Here we are again, another spring on Nantucket. Our crew is getting ready for the planting season by cleaning up the beds. Anita just recently spent a long weekend in California, which opened her eyes to what could be used in a garden here to set it apart from your average Nantucket cottage garden. I sit in front of my computer at night and pin a page on pinterest of gardens I know we’ll never plant unless someone is interested in reinventing their space on an annual basis…
Some of the mid-to-late summer plant materials we have been experimenting with over the past few years have given us a taste of the exotic. A taste of the sometimes conservative or modern and teases us with dreams of a client who wants to “live on the edge” in aesthetics of a tropical, southwestern or even urban landscape.
We’ve been dreaming of having a venue to utilize a vertical garden. Growing up seems so much more appropriate and sculptural than growing out and what an appropriate era for this! A venue to allow us the opportunity of using more succulents and less frufru. Not that we don’t like frufru… but lately we dream of …. Different. At this point it’s just occasionally mixing in these plant materials in planters and sometimes here and there in a bed. Or perhaps we will use them in a flower arrangement where it’s okay or acceptable if they fade and are replaced over time.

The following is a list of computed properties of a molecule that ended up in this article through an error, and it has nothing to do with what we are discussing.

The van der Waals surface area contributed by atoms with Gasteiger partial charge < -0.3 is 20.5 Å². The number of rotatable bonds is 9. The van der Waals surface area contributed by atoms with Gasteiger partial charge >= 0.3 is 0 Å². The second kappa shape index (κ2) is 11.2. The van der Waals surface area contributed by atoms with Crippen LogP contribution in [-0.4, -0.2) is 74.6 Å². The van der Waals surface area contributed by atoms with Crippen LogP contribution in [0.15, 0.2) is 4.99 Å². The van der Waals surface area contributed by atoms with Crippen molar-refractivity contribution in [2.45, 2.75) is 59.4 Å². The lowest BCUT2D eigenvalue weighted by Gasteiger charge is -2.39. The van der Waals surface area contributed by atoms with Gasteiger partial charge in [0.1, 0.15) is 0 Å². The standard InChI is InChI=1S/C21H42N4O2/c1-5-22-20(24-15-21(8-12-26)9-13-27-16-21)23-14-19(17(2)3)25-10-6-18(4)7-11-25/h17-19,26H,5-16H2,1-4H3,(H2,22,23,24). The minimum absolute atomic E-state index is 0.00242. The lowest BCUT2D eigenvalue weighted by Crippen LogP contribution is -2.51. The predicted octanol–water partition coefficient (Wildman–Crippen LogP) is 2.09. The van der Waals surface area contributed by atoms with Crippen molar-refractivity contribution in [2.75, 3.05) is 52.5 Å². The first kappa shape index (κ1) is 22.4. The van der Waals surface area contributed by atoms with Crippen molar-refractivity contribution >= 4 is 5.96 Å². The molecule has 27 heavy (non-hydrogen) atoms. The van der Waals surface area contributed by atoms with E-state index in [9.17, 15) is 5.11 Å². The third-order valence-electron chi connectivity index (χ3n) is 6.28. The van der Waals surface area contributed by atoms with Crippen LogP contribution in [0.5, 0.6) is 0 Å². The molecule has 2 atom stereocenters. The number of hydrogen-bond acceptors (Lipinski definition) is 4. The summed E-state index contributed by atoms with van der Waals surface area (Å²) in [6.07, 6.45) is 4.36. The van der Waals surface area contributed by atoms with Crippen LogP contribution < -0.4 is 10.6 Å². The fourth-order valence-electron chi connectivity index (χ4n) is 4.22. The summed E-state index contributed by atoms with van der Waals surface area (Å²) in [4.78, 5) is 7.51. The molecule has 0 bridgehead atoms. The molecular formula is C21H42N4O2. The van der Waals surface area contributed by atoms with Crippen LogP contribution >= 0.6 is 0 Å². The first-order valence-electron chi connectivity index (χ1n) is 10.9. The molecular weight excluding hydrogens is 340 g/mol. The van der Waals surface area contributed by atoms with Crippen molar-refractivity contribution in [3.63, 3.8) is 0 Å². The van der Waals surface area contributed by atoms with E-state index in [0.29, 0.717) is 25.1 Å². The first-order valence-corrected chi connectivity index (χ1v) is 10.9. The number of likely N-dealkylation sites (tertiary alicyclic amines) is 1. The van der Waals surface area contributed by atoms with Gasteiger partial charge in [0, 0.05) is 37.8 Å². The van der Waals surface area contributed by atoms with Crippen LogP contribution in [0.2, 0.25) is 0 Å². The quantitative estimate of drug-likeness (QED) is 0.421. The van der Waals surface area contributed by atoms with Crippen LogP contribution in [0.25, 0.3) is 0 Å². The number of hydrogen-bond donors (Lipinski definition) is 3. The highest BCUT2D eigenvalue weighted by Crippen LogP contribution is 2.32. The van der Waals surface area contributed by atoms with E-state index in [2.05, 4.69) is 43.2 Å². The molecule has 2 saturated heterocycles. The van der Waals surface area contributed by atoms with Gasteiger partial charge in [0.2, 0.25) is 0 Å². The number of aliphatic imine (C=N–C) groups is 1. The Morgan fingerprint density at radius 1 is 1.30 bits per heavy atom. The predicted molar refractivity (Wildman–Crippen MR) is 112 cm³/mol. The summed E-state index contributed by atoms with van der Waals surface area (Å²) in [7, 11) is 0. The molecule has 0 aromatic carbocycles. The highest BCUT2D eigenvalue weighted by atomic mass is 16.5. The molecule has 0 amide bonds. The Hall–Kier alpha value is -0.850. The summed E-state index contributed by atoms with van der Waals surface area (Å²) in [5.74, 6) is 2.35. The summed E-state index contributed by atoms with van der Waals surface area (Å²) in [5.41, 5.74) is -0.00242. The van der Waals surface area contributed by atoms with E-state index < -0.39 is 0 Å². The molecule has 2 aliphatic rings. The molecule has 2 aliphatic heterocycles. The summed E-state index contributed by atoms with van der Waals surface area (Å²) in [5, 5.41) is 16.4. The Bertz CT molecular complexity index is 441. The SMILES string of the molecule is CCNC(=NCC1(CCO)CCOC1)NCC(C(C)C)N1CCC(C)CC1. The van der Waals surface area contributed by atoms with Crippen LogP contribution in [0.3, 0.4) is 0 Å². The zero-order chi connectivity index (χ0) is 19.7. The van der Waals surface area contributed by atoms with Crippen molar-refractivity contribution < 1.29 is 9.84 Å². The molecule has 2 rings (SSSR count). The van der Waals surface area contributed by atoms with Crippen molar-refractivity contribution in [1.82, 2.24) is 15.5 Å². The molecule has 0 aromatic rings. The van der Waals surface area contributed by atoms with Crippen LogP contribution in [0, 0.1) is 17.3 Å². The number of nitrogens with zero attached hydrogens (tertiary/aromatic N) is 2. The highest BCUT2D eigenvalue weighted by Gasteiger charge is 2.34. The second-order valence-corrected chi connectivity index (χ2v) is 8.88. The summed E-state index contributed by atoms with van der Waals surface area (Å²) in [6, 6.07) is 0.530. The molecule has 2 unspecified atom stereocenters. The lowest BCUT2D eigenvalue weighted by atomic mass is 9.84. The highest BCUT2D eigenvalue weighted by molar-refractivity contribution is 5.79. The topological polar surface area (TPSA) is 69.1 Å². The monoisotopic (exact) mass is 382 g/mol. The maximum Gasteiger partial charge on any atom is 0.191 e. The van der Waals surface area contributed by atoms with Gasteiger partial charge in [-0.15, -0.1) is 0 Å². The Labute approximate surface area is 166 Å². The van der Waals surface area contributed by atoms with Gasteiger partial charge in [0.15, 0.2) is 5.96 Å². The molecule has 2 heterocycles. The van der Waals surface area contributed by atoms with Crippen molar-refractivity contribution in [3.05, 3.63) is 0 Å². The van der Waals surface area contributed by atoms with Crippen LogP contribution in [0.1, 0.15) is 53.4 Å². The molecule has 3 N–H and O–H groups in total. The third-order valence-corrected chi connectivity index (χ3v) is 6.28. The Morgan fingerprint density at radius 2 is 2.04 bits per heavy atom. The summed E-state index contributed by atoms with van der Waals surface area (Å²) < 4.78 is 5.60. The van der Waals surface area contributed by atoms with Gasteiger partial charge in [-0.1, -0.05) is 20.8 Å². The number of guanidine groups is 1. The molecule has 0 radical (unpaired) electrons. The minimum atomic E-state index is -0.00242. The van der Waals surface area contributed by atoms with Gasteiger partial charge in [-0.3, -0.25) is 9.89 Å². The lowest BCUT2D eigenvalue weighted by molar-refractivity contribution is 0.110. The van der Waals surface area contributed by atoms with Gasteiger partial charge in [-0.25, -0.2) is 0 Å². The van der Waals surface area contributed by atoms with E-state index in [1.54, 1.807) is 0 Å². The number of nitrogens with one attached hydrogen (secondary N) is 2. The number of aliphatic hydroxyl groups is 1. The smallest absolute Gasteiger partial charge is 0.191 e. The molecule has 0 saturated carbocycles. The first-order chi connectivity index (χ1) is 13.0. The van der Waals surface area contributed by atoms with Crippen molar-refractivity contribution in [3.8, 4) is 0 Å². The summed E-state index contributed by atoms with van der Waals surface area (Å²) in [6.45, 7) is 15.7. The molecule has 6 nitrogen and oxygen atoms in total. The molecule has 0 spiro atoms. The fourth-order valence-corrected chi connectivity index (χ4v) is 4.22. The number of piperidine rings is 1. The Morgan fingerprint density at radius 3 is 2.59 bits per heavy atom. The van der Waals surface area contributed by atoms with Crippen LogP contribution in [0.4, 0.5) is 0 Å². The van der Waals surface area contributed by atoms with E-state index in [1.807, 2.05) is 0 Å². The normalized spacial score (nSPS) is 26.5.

We have also come to realize that we’ve come full circle in some of our tastes in plants. You know how sometimes you utilize a plant so much that you tire of it over time? There were a couple of years where we abhorred daylilies and geraniums and felt like primrose were for old ladies. Well perhaps we are those old ladies now, or we are just coming to understand why a seasoned gardener appreciates such plants.
Either way, no matter what you like, if you add the right contrast and texture in combinations, we are learning that you’ll find a love for something you may have despised in the past. I think our first love for plants now are those that do just this… they frame the fancy with their texture of simple or sometimes unusual construct in leaf structure and color (or lack thereof!). Ahhhh the beauty of simplicity…. I think we’re onto something!